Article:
April 10–August 22, 2010
Jiro Yoshihara, Atsuko Tanaka, Shozo Shimamoto, Sadamasa Motonaga, Kazuo Shiraga and Akira Kanayama
Paul Jenkins, Alice Baber, Robert Rauschenberg, Jasper Johns, and John Cage
The exhibition is accompanied by a catalogue, with essays on the interaction between Gutai and New York artists by guest curator Ming Tiampo, associate professor of art history at Carleton University in Ottawa, and on Jackson Pollock’s relationship to the Gutai group by Tetsuya Oshima, curator of the Aichi Prefectural Museum of Art in Japan, as well as a new translation of the Gutai Manifesto by independent scholar Reiko Tomii and a reflection by David Kaplan, a director, and Tennessee Williams scholar, on Gutai’s influence on Williams’ one-act play, The Day on Which a Man Dies.
Under Each Other’s Spell examines the fruitful relationship that developed between the avant-garde Gutai Art Group, which was founded in Osaka, Japan, in 1954, and New York artists in the 1950s and 1960s. Martha Jackson, the mother of David Anderson and famous gallerist in New York City, introduced the Gutai to American audiences in a 1958 group exhibition at the Martha Jackson Gallery.
The exhibition draws heavily on material in the Pollock-Krasner House collection, archival material in the Martha Jackson Archives of UB Anderson Gallery, the David Anderson Collection, and a group of paintings in the collection of Paul Jenkins, who was an artist in residence at the Gutai Pinacotheca in Osaka in 1964. The paintings were given to Jenkins in exchange for his own works as an act of friendship. As he recalled the time he and the Gutai artists spent together, Jenkins said that they were “under each other’s spell.”
The word gutai means “concrete.” In the group’s manifesto, its founder Jiro Yoshihara defined Gutai as truth to the material of which art is made and lifting that material to spiritual heights. He singled out Jackson Pollock and the French painter Georges Mathieu as artists who “grapple with the material in a way which is completely appropriate to it,” and encouraged group members to emulate this approach. Their efforts were publicized in a journal, Gutai, of which 14 issues appeared from 1955-65.
The Gutai group was well aware of its distance from the art world’s centers and consequently used the postal system extensively to build their international network. These efforts resulted in their publication of some of Ray Johnson’s earliest moticos and the inclusion of Gutai in Allan Kaprow’s 1966 book Assemblages, Environments and Happenings. Yoshihara collected art journals from around the world, and also sent copies of the Gutai journal to artists overseas, including to Jackson Pollock. In 1956, when B.H. Friedman was helping Lee Krasner organize Pollock’s affairs, he came across issues two and three of the Gutai journal in Pollock’s library. Friedman wrote to the group, requesting a subscription and commenting, “I know these publications of yours must have been loved by Jackson, as they are concerned with the same kind of vision and reality with which he was.”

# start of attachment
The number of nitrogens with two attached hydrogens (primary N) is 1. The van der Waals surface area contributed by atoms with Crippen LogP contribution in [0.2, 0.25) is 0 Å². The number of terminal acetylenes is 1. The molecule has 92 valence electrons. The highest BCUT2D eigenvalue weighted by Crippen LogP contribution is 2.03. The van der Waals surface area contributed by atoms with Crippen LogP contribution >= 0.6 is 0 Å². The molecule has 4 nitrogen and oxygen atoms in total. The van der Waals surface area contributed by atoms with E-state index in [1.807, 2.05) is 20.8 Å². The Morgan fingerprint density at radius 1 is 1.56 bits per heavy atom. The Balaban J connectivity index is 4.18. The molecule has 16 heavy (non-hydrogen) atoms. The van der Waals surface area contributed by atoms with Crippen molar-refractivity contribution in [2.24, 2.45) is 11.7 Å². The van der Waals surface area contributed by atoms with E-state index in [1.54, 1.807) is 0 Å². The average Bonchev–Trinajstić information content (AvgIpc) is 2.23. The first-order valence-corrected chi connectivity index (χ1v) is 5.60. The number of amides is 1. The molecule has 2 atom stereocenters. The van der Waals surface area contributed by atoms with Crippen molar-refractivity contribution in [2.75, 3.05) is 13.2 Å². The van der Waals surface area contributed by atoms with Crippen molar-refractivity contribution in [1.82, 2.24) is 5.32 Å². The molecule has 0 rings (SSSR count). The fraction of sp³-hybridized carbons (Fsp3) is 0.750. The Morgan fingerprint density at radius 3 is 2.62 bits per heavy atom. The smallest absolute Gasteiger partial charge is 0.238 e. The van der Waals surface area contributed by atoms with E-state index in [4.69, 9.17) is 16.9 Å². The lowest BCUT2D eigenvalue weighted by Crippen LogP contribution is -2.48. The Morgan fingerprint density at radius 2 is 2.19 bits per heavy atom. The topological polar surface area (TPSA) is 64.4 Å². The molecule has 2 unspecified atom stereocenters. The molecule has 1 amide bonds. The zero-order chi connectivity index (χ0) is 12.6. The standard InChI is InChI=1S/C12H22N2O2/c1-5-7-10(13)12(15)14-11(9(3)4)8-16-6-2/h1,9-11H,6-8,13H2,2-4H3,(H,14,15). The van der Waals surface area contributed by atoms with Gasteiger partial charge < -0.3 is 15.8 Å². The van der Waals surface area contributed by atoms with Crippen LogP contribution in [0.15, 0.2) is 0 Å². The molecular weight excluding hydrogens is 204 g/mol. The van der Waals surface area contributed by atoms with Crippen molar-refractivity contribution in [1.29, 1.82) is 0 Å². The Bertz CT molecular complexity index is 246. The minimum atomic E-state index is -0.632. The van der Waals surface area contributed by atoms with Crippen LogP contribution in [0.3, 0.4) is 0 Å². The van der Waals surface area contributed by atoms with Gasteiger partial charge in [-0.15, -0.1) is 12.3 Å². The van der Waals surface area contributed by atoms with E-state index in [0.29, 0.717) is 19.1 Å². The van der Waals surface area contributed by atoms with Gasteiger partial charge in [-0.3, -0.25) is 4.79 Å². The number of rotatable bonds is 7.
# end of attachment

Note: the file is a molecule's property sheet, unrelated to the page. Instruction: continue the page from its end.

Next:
In addition to paintings by several Gutai members, including Yoshihara, Atsuko Tanaka, Shozo Shimamoto, Sadamasa Motonaga, Kazuo Shiraga and Akira Kanayama, the exhibition includes examples of the Gutai journal and other publications; documentation of the 1958 Gutai exhibition at the Martha Jackson Gallery in New York, works by New York artists who related strongly to Gutai; rare videos of Gutai exhibitions and performances in Japan; and photographs of American artists—including Jenkins, Alice Baber, Robert Rauschenberg, Jasper Johns, and John Cage—visiting the Gutai group in 1964.
Organized by the Pollock-Krasner House and Study Center, the exhibition was on view there from July 30–October 17, 2009. It traveled to the Harold B. Lemmerman Gallery of New Jersey City University from October 22–December 16, 2009.